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JavaScript: Confirming user actions

An online application can never match the features of a desktop appliction, and as a rule, you shouldn't rely on scripting languages that aren't always available. Having said that, the use of some JavaScript can improve your user interface, and the user experience in general.

Protecting delete links with confirm

Suppose you have a 'back office' interface for a website that presents a list of 'products', with the option of editing or deleting each one. Your product list may then look something like the following:

1 Red Sprocket Delete
2 Blue Sprocket Delete
3 Green Sprocket Delete
4 ... ...

When you click on one of the 'Delete' links in this example, you will be prompted to 'confirm' your action. This is a way of ensuring that items are not accidentally deleted, or the wrong item deleted by mistake.

For the security-conscious, forms of this type, particularly those that use GET variables to trigger events, are very susceptible to Cross-site request forgery (CSRF) attacks, which are very difficult to protect against. More on that later.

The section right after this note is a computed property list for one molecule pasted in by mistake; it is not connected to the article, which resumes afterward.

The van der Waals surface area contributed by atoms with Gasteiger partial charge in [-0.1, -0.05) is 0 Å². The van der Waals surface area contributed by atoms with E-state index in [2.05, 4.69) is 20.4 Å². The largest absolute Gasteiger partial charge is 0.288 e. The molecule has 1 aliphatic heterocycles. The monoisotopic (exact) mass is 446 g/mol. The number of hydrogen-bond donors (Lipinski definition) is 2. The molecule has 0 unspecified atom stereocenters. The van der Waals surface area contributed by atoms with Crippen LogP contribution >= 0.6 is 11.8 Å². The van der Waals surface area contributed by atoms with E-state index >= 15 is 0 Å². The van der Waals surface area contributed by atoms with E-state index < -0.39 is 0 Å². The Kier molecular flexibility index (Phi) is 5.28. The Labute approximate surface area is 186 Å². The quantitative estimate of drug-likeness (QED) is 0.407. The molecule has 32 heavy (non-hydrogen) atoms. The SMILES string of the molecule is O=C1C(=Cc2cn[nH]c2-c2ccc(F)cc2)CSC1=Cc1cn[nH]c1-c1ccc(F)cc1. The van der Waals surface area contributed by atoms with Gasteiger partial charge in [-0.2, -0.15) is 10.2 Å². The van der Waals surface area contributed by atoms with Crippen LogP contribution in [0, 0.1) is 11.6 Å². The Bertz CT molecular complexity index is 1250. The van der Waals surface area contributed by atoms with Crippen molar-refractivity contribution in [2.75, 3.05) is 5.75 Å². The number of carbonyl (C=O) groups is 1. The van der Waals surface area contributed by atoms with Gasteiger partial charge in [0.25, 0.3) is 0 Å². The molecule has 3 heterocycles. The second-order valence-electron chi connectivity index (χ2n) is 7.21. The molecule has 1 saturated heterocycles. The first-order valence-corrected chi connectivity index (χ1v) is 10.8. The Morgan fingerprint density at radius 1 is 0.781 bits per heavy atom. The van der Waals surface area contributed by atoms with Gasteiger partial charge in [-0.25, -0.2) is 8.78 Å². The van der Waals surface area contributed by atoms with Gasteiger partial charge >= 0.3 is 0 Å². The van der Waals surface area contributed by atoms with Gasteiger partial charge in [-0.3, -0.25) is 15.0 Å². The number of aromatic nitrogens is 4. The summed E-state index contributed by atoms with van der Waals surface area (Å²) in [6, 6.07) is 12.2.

The syntax to add the 'confirmation prompt' is surprisingly simple:

<a href="..." onclick="return confirm('Are you sure?');">Delete</a> Some browsers will present the options as OK/Cancel and others as Yes/No. You can't change the buttons, the title or the format of the dialog box, so it's best to just pose a question for which both sets of options make sense.

In less technical terms: when the link is clicked, the confirm box is presented. If you click on Yes (or OK) then a value of true is returned and the href link is triggered. If you click on No (or Cancel) then a value of false is returned, which cancels the href action, meaning that the browser does not follow the link.

If JavaScript is disabled, the link will always be followed, and no confirmation dialogue will appear.

You can take advantage of this behaviour by having one action that applies in a JavaScript-enabled browser, and a default option for other browsers and agents, for example:

<a href="someimage.gif" onclick="'someimage.gif'); return false;">show image</a>

For non-JavaScript browsers, this is a simple link to an image. For JavaScript-enabled browsers, however, the image will be displayed in a new pop-up window and the default link action cancelled. This is another example of ways you can use, but not rely on, JavaScript in your web applications.

In cases where you really want the user to be sure of their actions, you can add a second confirmation prompt requiring the user to twice confirm the action:

<a href="..." onclick="return confirm('Are you sure?') && confirm('Are you really sure?');">Delete</a>

If you're displaying data using PHP, then you will need to escape any quotes present in the confirmation prompt:

... onclick="return confirm('Delete this item: <?PHP echo addslashes($itemname) ?>?');" ...


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